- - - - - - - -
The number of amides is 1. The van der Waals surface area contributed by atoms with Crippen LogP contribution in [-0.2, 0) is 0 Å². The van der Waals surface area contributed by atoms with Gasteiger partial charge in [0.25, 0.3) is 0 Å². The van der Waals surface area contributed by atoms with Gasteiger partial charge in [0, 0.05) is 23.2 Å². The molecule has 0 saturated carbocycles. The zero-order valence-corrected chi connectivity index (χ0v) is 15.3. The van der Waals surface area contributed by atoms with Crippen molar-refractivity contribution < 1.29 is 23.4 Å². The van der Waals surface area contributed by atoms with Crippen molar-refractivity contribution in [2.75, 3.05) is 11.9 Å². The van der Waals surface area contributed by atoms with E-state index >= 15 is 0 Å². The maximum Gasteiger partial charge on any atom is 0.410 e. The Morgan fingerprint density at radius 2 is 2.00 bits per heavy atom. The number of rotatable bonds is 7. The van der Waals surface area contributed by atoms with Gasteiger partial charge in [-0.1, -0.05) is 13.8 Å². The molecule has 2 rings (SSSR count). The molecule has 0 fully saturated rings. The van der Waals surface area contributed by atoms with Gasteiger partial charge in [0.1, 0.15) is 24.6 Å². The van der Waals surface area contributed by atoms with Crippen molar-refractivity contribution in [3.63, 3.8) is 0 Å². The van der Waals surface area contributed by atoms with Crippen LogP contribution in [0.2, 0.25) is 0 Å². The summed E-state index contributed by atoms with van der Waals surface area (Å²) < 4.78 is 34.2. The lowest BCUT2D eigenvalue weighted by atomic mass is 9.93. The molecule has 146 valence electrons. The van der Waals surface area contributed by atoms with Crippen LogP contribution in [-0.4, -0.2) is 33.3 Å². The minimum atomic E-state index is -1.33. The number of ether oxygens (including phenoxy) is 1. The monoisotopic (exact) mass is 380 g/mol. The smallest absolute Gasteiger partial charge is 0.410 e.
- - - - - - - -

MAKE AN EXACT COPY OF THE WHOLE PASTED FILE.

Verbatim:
The number of amides is 1. The van der Waals surface area contributed by atoms with Crippen LogP contribution in [-0.2, 0) is 0 Å². The van der Waals surface area contributed by atoms with Gasteiger partial charge in [0.25, 0.3) is 0 Å². The van der Waals surface area contributed by atoms with Gasteiger partial charge in [0, 0.05) is 23.2 Å². The molecule has 0 saturated carbocycles. The zero-order valence-corrected chi connectivity index (χ0v) is 15.3. The van der Waals surface area contributed by atoms with Crippen molar-refractivity contribution < 1.29 is 23.4 Å². The van der Waals surface area contributed by atoms with Crippen molar-refractivity contribution in [2.75, 3.05) is 11.9 Å². The van der Waals surface area contributed by atoms with E-state index >= 15 is 0 Å². The maximum Gasteiger partial charge on any atom is 0.410 e. The Morgan fingerprint density at radius 2 is 2.00 bits per heavy atom. The number of rotatable bonds is 7. The van der Waals surface area contributed by atoms with Gasteiger partial charge in [-0.1, -0.05) is 13.8 Å². The molecule has 2 rings (SSSR count). The molecule has 0 fully saturated rings. The van der Waals surface area contributed by atoms with Gasteiger partial charge in [0.1, 0.15) is 24.6 Å². The van der Waals surface area contributed by atoms with Crippen molar-refractivity contribution in [3.63, 3.8) is 0 Å². The van der Waals surface area contributed by atoms with Crippen LogP contribution in [0.2, 0.25) is 0 Å². The summed E-state index contributed by atoms with van der Waals surface area (Å²) < 4.78 is 34.2. The lowest BCUT2D eigenvalue weighted by atomic mass is 9.93. The molecule has 146 valence electrons. The van der Waals surface area contributed by atoms with Crippen LogP contribution in [-0.4, -0.2) is 33.3 Å². The minimum atomic E-state index is -1.33. The number of ether oxygens (including phenoxy) is 1. The monoisotopic (exact) mass is 380 g/mol. The smallest absolute Gasteiger partial charge is 0.410 e.